Vibrating between painting, fashion, sculpture, installation, architecture and performance, van den Hurk's work addresses the act of making in its numerous forms. Every configuration is considered and is part of the cohesive whole: from the placement of an object to the arrangement on the floor; from the isolation of a pigment on stretched paintings hung on a wall to a piece of silk fabric, patch-worked and sewn into collaborative, handmade suits and dresses hung flag-like.
Although actually comprised of static objects, van den Hurk’s practice is a movement or energy that is never quite still. Perhaps here one can note the instance of transitivity, an influential term borrowed from David Joselit's essay 'Painting Beside Itself', which describes the ability of 'expressing an action which passes over to an object'. Quite literally, the individual works hold references and traces of one another, such as bottles filled with remains from the production of the paintings.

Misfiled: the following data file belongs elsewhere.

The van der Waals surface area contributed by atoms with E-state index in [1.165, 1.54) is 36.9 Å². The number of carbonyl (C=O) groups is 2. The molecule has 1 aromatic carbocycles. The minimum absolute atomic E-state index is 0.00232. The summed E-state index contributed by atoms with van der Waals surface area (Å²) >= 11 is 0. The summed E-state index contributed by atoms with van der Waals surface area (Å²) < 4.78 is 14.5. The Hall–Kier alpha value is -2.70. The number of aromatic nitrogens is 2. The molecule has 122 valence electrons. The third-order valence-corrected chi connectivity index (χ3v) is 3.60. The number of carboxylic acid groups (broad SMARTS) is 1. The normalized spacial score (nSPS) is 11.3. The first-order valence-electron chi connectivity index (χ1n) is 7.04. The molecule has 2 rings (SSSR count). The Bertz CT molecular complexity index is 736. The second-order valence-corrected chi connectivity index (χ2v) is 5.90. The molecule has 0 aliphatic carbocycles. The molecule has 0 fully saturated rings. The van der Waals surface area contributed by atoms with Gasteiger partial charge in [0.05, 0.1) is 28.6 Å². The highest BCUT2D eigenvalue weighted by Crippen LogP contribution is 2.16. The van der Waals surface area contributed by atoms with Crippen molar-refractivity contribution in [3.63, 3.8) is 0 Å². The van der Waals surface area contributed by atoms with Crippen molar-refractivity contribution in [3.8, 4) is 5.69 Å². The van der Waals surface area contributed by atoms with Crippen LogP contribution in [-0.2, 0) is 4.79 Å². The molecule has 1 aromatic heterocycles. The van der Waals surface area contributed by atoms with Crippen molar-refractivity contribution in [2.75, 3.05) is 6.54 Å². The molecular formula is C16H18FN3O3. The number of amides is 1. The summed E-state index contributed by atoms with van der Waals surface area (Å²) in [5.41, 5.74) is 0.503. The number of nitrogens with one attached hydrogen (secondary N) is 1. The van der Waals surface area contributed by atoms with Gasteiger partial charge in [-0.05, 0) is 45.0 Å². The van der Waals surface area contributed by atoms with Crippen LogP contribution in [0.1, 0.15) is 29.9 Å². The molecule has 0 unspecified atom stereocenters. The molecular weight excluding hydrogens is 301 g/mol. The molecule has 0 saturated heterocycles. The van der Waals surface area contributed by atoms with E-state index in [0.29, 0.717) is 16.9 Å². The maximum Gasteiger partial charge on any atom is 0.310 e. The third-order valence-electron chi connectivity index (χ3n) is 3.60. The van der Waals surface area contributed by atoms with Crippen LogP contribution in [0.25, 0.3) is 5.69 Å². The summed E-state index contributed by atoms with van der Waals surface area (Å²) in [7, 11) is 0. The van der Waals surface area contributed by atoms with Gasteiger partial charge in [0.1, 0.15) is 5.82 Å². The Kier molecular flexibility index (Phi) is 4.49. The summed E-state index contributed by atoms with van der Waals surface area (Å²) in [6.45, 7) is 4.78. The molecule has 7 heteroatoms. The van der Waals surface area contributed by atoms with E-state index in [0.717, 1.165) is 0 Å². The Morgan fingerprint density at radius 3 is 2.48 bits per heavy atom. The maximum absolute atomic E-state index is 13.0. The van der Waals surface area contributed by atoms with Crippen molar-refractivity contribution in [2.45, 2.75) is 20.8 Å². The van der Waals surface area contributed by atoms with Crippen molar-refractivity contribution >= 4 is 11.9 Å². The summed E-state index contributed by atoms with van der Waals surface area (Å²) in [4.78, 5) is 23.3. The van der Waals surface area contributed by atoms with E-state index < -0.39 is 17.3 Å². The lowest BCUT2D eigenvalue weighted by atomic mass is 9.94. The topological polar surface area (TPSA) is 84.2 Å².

In 2006 Jeff Wall gave a lecture entitled ‘Depiction, Object, Event’ about the current state of affairs in contemporary art. Wall stated that ‘there are now no binding technical or formal criteria or even physical characteristics that could exclude this or that object or process from consideration as art.’ This is something that most creators and students will recognize. From the perspective of art education, how does one handle this situation?